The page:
Five years on, unrest tests ‘Arab Spring’ model Tunisia


On December 17, 2010, a young, desperate Tunisian vendor named Mohamed Bouazizi set himself ablaze in a suicide protest over unemployment and police abuse that spread revolt across the Arab world.

Five years on, Ridha Yahyaoui, another young Tunisian, has killed himself in frustration after being refused a job, inflaming protests through the same impoverished towns that once brought down the regime of Zine El-Abidine Ben Ali.

If Tunisia was hailed as the success story of the Arab Spring revolts for its democratic progress, it has also become an example of the dangers in failing to tackle economic malaise, alienation and frustrations of North African youth.

In Kasserine, the impoverished central city where this week’s protests began, more disaffected young men have threatened to kill themselves. Two were injured after trying to throw themselves off the roof of the local government building in fits of anger over the lack of jobs.

The unrest has quickly spread to other towns in the north and south of the country and shows no signs of weakening — protesters have stormed police stations and local government offices and killed one policeman. Tunis has been mostly calm, but sporadic rioting hit two poor districts on Thursday night.

Chanting “Work, Freedom, Dignity”, protesters have been quick to evoke the 2011 “Jasmine Revolution” and echo demands over its promises of political freedom and the economic opportunities they say have failed to materialise.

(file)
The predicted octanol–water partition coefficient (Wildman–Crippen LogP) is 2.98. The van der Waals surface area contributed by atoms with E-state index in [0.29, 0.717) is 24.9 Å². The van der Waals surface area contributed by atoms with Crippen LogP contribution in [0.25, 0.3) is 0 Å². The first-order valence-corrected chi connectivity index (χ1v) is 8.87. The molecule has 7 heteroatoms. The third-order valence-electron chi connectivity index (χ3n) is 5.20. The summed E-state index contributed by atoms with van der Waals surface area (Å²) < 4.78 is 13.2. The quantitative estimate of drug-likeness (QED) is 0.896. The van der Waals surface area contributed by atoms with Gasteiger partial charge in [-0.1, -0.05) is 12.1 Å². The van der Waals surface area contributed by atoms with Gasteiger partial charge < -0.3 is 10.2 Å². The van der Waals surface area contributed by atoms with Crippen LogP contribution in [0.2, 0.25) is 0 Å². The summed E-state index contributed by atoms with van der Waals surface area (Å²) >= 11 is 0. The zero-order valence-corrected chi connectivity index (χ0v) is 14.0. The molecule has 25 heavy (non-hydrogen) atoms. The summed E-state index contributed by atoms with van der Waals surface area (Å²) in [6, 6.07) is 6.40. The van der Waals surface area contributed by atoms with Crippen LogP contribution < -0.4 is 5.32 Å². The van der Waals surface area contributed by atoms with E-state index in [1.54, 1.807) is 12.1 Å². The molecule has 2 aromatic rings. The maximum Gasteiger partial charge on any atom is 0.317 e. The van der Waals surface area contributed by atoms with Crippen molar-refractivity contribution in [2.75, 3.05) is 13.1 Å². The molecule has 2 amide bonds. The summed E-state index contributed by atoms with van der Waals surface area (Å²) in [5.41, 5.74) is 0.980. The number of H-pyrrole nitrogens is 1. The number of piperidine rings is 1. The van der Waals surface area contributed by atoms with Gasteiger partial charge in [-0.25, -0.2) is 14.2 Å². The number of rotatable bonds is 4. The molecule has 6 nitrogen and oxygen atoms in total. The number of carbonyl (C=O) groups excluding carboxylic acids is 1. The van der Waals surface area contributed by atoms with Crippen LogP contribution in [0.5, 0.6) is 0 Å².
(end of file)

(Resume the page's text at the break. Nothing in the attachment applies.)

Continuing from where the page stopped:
Many protesters are already blaming the nonchalance of former Ben Ali regime officials like President Beji Caid Essebsi, who have returned to power even after the revolution that forced the autocrat himself to flee the country into exile.
“I thought the revolution would give us hope to find work with dignity,” said Haamza Hizi, 28, an unemployed man in Kasserine. “I never thought I would repeat the same demands as five years ago. The old regime has robbed our dreams.”

Tunisia managed mostly to escape the kind of violent after-shocks seen in other “Arab Spring” countries that toppled long-standing leaders in Egypt, Yemen and Libya, which are still struggling to find stability.

Its young democracy brought a new constitution, a political compromise between secular and Islamist parties and free elections praised as a model for transition in a region where the gun has often beats out the ballot box.

But political progress has not been matched by economic advances. Unemployment stood at 15.3 percent in 2015, up from 12 percent in 2010, due to weak growth and lower investment.

University graduates comprise one-third of jobless Tunisians after student numbers increased. Mohamed Bouazizi was a graduate who had to sell fruit and vegetables to survive.

Those conditions are part of why even middle-class, educated Tunisians sometimes fall prey to Islamist militant recruiters seeking jihadist fighters for their ranks in Syria, Iraq and now Libya. More than 3,000 Tunisians are believed to be fighting in Islamist militant groups in Iraq and Syria.